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  • Carla Evans

Sun glorious sun...do I have enough vitamin D?


Hi everyone,


I hope you had a wonderful Easter and were able to get out and enjoy some amazing sunshine to rejuvenate and boost your immune system.


As we head into autumn and cooler weather, sunshine and vitamin D become evermore important to keep our immune systems in tip-top shape. Vitamin D helps optimise our white cell production and help our bodies fight infection from invasive organisms.


A good place to start is getting your vitamin D level checked with a blood test - ask your GP. The "normal" range in Australia is 50 - 150nmol/L (this may vary slightly from laboratory to laboratory). If you are reading about vitamin D in other countries you may see the unit ng/mL. 1ng/mL = 2.5nmol/L if you want to convert.

As you can see it's a massive range and there is still debate over what the most beneficial level within this range is.


Get tested at the same time of year, at the same laboratory and note if you are taking vitamin D supplementation and how much at the time of testing. Getting tested at the same laboratory is crucial as different laboratories use different testing methods which can make quite a big difference in results. If you want to know what your naturally lowest level is - test at the end of winter when you've had the least exposure to UVB rays. And vice versa, if you want to know how high your vitamin D level gets naturally with sun exposure - test at the end of summer i.e. now.


Do I need supplementation?

Here are some general guidelines for supplementation but these are not intended to substitute for individual advice from a healthcare practitioner with knowledge of your medical history.

If you were to get a blood test now and your level was:

< 50 nmol/L you may need approximately 3000IU vitamin D per day

50-75 nmol/L - 2000IU/day

75-100 nmol/L - 1000IU/day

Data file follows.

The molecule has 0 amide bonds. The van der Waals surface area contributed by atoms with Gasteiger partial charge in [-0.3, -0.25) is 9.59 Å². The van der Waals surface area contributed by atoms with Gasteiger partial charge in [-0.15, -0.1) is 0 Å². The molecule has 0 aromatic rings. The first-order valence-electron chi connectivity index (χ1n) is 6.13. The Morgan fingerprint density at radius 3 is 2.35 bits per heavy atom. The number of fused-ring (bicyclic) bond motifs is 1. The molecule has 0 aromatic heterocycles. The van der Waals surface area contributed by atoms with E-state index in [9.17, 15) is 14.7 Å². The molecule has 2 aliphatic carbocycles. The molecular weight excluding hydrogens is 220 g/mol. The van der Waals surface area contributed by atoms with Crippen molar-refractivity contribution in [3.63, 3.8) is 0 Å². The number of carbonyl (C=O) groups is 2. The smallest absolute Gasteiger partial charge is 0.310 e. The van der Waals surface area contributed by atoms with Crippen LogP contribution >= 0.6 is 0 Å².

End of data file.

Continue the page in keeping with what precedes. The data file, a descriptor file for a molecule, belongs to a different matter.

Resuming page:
> 100 nmol/L - unlikely that any supplementation is needed


Take vitamin D with vitamin K as the latest research is showing they work synergistically.


Can I get vitamin D from foods?

  • Oily fish is a great source of vitamin D. This includes fresh and tinned salmon, fresh tuna, sardines, herrings and mackerel.

  • Cod liver oil is also a really good source of vitamin D.

  • Egg yolk and the offal meats kidney and liver contain some vitamin D but only 25 - 50 IU compared to 400 - 500 IU for oily fish and cod liver oil.


How much sun exposure do I need to get a good daily dose of vitamin D?

Firstly determine when you have access to UVB rays from the sun. For the southern hemisphere, if you live more than 37 degrees south of the equator, you will likely get no UVB ray exposure in autumn and winter. This is the opposite for the northern hemisphere - more than 37 degrees north of the equator.

Here are the latitudes of the main Aussie cities:

Darwin 12.4

Brisbane 27.5

Sydney 33.9

Adelaide 34.9

Canberra 35.3

Melbourne 37.8

Perth 40.0

Hobart 42.9


Here in Adelaide we are borderline so during autumn and winter our bodies are mostly relying on the stores of vitamin D that have built up over the spring and summer. Vitamin D is fat soluble so it can store in the body as opposed to vitamin C or Bs which are water soluble. If you live in the tropics or sub-tropics you may have access to UVB rays all year round in which case you may be able to rely on sun exposure to keep a good blood level of vitamin D.


When you do have access to UVB rays you want to expose your arms and legs to the sunshine for at least half the time it takes for them to start to go pink or feel really warm but not burn. This will vary from one person to the next. For the translucently pale among us (myself included!) this doesn't take very long at all but the darker your skin the longer it will take. This will also vary depending on the time of day and the season - be careful at midday in summer! This exposure needs to be with no sunscreen on then if you need to be out in the sun for longer use a sunscreen or cover up with light clothing.


The other important aspects for optimal vitamin D are your liver and kidney health. After sun exposure or taking supplements, the vitamin D has to be converted in the liver and the kidneys to become its active form. So...you know the score - more leafy greens, more cruciferous veggies (cabbage family), more water, less alcohol, less coffee (I can hear hubby groaning from here!) The usual suspects :)


Happy sunning yourselves!


Carla :)

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